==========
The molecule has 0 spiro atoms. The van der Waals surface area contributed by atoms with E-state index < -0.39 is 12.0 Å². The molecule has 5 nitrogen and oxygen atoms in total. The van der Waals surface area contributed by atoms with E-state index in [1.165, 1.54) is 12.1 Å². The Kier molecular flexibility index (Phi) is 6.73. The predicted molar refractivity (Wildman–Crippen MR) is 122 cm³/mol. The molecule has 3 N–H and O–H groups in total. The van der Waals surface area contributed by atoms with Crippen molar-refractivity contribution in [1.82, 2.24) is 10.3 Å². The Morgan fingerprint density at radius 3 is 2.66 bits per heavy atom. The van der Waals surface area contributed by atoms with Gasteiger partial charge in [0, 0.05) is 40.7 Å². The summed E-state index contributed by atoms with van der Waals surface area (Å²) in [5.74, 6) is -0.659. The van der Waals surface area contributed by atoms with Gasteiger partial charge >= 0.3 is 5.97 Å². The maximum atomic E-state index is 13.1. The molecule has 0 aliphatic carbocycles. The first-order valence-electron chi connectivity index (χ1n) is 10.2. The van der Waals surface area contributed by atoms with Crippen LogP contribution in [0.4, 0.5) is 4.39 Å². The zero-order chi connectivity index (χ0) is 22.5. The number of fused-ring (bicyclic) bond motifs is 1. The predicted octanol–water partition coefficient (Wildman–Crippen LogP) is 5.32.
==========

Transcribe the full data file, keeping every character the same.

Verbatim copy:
The molecule has 0 spiro atoms. The van der Waals surface area contributed by atoms with E-state index < -0.39 is 12.0 Å². The molecule has 5 nitrogen and oxygen atoms in total. The van der Waals surface area contributed by atoms with E-state index in [1.165, 1.54) is 12.1 Å². The Kier molecular flexibility index (Phi) is 6.73. The predicted molar refractivity (Wildman–Crippen MR) is 122 cm³/mol. The molecule has 3 N–H and O–H groups in total. The van der Waals surface area contributed by atoms with Crippen molar-refractivity contribution in [1.82, 2.24) is 10.3 Å². The Morgan fingerprint density at radius 3 is 2.66 bits per heavy atom. The van der Waals surface area contributed by atoms with Gasteiger partial charge in [0, 0.05) is 40.7 Å². The summed E-state index contributed by atoms with van der Waals surface area (Å²) in [5.74, 6) is -0.659. The van der Waals surface area contributed by atoms with Gasteiger partial charge >= 0.3 is 5.97 Å². The maximum atomic E-state index is 13.1. The molecule has 0 aliphatic carbocycles. The first-order valence-electron chi connectivity index (χ1n) is 10.2. The van der Waals surface area contributed by atoms with Crippen LogP contribution in [0.4, 0.5) is 4.39 Å². The zero-order chi connectivity index (χ0) is 22.5. The number of fused-ring (bicyclic) bond motifs is 1. The predicted octanol–water partition coefficient (Wildman–Crippen LogP) is 5.32.